Jay Rosenblatt Films - Locomotion Films
The Kodachrome Elegies When You Awake The Darkness of Day The Claustrum The D Train Phantom Limb Human Remains The Smell of Burning Ants King of the Jews Period Piece I Just Wanted to Be Somebody Beginning Filmmaking I Used to Be a Filmmaker The Films of Jay Rosenblatt - Vol 1 The Films of Jay Rosenblatt - Vol 2


OCTOBER 29-30, 2005

Documentarian Receives Festival Award

By Kathleen Jay

Award-winning San Francisco documentary filmmaker Jay Rosenblatt has won the Freedom of Expression Award from the San Francisco Jewish Film Festival. The filmmaker is known for his signature style of combining found and archival footage to create experimental documentaries. “This is the first year of the award,” Rosenblatt said. “To celebrate its 25th anniversary, the festival chose three people for the award, two Hollywood blacklisted screenwriters and I got the third. It’s an honor.”

Rosenblatt, who has been making short films since the early 1980s, makes films that deal with a variety of themes — from birth and childhood to religious faith, tyranny and death. Frequently screened on public television and film festivals, Rosenblatt ’s films are consistently recognized for their unique style and his commitment to taking risks. “I have screened several films at that (Jewish Film) Festival over the years.” he said. “Maybe they gave me the award for dealing with subjects that are more risk-taking.” Soft-spoken and highly knowledgeable of his craft Rosenblatt’s work will be shown in a program that includes nine of his shorts at the Roxie Cinema in San Francisco and at the Smith Rafael Film Center in San Rafael next month.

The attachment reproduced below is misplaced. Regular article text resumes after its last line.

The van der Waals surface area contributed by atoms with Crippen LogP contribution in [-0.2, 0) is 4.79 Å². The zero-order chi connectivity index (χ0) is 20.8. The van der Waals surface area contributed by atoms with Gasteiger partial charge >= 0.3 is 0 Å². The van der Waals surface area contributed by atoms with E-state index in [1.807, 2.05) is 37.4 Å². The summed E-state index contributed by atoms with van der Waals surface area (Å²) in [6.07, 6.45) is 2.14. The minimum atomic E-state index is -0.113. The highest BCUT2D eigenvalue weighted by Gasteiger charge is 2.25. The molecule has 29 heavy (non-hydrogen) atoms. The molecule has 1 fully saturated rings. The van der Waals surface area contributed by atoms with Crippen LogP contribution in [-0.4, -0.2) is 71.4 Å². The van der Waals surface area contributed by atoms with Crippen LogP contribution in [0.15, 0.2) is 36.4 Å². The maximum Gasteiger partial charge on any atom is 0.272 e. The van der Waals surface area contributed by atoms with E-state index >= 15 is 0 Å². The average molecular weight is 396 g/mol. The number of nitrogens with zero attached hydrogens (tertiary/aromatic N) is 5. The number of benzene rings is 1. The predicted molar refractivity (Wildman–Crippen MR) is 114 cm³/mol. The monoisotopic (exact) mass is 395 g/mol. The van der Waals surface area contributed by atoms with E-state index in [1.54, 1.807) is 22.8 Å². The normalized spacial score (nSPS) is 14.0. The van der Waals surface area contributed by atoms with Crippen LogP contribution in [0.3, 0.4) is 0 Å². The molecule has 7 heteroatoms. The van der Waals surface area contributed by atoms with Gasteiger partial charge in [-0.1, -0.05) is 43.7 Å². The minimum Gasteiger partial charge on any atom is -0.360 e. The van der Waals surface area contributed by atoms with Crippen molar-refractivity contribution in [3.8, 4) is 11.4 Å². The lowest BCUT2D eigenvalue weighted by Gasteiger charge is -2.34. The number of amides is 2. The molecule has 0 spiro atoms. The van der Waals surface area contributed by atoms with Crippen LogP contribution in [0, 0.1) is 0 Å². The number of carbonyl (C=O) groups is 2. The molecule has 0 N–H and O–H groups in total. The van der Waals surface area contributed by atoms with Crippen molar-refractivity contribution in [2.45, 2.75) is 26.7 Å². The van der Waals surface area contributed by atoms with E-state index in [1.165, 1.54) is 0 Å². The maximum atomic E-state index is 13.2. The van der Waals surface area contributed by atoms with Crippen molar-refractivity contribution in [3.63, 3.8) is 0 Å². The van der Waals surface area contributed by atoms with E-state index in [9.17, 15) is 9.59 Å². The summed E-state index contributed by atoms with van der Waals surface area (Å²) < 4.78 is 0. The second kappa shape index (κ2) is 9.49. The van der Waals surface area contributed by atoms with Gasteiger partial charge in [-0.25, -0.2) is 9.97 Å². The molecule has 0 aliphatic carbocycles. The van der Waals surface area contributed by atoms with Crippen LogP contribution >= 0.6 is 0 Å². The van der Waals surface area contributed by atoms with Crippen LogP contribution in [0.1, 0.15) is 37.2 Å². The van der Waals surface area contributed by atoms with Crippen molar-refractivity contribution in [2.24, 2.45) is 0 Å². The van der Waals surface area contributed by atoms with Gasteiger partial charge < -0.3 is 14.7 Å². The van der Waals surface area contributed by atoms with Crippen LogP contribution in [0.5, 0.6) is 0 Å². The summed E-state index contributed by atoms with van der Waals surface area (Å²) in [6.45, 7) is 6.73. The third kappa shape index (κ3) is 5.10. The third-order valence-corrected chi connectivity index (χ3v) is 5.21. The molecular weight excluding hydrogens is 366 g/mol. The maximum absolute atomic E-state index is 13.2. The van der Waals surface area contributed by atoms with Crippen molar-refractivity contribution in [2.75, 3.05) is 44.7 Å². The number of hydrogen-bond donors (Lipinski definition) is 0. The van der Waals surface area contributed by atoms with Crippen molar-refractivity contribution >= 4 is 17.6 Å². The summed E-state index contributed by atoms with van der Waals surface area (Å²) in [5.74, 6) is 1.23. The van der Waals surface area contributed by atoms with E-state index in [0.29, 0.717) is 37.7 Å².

Last spring, Rosenblatt had a sold-out screening of eight shorts at the San Francisco Cinemateque at Yerba Buena. As a follow-up, this retrospective, “Matters of Life and Death,” will include films from the previous show and one additional short called “A Pregnant Moment,” a 24-minute piece shot in 1999 about the birth of his dog’s puppies. “In the program at the Roxie, there are several diary films starring my daughter and I,” he said. “One is about puppies —when our dog gave birth to puppies and what we went through.”

“Phantom Limb,” the center- piece of the show, however, has much more gravity and weight. “It is the longest piece of the program and the most serious,” he said. “It’s a film that deals with grieving and loss. The point of departure in the film was the death of my brother when I was 9 and he was 7.” The program — nine shorts that range from 1 to 28 minutes — will have a total running time of 86 minutes,and will be screened at the Roxie from November 11-17, and at the Smith Rafael Film Center in San Rafael the following week, from Nov.18-24. Rosenblatt,who also teaches filmmaking at the San Francisco Art Institute, will be in attendance opening night at both screenings. For more information, visit www.jayrosenblattfilms.com.

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